At what point do we morph from indecisive blundering to confident artist? The technical stuff can be learned, but when do you consider you have got to a point where you can hold your poise in a room full of good or great photographers?? For myself, I often thought I was not good enough, and I used to think that was normal.

I assumed that all other photographers felt that their work wasn’t up to standard.

I tried hard, kept learning and trying new techniques, always pushing myself to be better. I mastered various techniques and then moved on to others like I was passing exams. I did nothing with the finished pictures, they just sat in boxes at home. I would occasionally show them to friends, but never thought they were good enough for anything else.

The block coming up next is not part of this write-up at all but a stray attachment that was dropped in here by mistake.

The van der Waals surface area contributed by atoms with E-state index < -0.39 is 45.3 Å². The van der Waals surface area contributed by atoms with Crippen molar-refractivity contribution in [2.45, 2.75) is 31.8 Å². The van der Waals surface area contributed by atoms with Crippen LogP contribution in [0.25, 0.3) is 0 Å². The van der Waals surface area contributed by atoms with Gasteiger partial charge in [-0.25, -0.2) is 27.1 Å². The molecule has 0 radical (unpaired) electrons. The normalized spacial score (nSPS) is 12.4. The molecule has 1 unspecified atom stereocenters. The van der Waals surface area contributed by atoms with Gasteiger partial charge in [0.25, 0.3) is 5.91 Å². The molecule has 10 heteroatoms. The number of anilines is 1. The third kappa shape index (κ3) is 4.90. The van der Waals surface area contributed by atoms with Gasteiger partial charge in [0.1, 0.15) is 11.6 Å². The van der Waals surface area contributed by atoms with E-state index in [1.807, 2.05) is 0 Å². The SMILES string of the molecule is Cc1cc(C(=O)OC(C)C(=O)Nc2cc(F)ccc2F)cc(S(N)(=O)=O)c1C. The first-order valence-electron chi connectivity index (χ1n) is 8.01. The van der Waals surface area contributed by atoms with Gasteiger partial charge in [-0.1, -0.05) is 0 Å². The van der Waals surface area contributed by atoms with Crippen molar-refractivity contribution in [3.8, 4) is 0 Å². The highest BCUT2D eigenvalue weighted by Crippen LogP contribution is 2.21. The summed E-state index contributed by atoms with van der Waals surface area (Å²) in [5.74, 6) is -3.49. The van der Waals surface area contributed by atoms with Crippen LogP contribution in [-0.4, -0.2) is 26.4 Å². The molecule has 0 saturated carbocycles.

Then I was pushed into taking my work around various galleries and publishers in London by my (then) first wife.

She booked a coach and arranged for us to stay somewhere, so I looked up a few galleries and publishers and we traveled down for a few days. From that visit I got a few prints in a group show in a small gallery.

chimneys, rotcher

The boost that show gave me created a greater urge to improve and learn, so I applied myself to a greater degree, but I didn’t try to be a commercial photographer or earn money from it, because I never saw myself as ‘qualified’ yet.

I was eventually persuaded by a good friend to enter the world of commercial photography and so I began to tout my folio around advertising and design agencies. By this time I had been doing photography seriously for eight years.

I found work pretty quickly, but after a few years of this kind of photography I realised it wasn’t for me. I eventually pulled out and made money by doing non photographic work.